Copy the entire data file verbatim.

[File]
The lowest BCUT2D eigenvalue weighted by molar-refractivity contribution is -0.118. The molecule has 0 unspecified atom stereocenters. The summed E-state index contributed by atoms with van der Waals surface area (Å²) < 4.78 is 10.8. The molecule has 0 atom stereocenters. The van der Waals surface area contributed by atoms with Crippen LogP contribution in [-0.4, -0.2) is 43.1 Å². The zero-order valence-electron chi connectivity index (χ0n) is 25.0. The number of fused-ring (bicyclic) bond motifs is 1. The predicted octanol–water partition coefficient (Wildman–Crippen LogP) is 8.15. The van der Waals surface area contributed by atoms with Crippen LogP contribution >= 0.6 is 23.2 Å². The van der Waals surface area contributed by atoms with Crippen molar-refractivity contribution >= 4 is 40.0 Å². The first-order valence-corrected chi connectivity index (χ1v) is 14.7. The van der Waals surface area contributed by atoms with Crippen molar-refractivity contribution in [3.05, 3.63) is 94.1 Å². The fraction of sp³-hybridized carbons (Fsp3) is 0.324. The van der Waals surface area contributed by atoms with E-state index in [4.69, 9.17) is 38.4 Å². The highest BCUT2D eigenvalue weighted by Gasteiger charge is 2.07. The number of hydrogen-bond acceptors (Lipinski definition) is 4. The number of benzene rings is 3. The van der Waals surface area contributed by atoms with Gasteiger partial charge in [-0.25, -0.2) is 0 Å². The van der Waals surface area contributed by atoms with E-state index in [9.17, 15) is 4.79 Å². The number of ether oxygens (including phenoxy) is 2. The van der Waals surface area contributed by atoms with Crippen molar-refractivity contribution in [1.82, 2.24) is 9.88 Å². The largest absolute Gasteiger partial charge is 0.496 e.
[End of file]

The lowest BCUT2D eigenvalue weighted by molar-refractivity contribution is -0.118. The molecule has 0 unspecified atom stereocenters. The summed E-state index contributed by atoms with van der Waals surface area (Å²) < 4.78 is 10.8. The molecule has 0 atom stereocenters. The van der Waals surface area contributed by atoms with Crippen LogP contribution in [-0.4, -0.2) is 43.1 Å². The zero-order valence-electron chi connectivity index (χ0n) is 25.0. The number of fused-ring (bicyclic) bond motifs is 1. The predicted octanol–water partition coefficient (Wildman–Crippen LogP) is 8.15. The van der Waals surface area contributed by atoms with Crippen LogP contribution >= 0.6 is 23.2 Å². The van der Waals surface area contributed by atoms with Crippen molar-refractivity contribution >= 4 is 40.0 Å². The first-order valence-corrected chi connectivity index (χ1v) is 14.7. The van der Waals surface area contributed by atoms with Crippen molar-refractivity contribution in [3.05, 3.63) is 94.1 Å². The fraction of sp³-hybridized carbons (Fsp3) is 0.324. The van der Waals surface area contributed by atoms with E-state index in [4.69, 9.17) is 38.4 Å². The highest BCUT2D eigenvalue weighted by Gasteiger charge is 2.07. The number of hydrogen-bond acceptors (Lipinski definition) is 4. The number of benzene rings is 3. The van der Waals surface area contributed by atoms with Gasteiger partial charge in [-0.25, -0.2) is 0 Å². The van der Waals surface area contributed by atoms with E-state index in [9.17, 15) is 4.79 Å². The number of ether oxygens (including phenoxy) is 2. The van der Waals surface area contributed by atoms with Crippen molar-refractivity contribution in [1.82, 2.24) is 9.88 Å². The largest absolute Gasteiger partial charge is 0.496 e.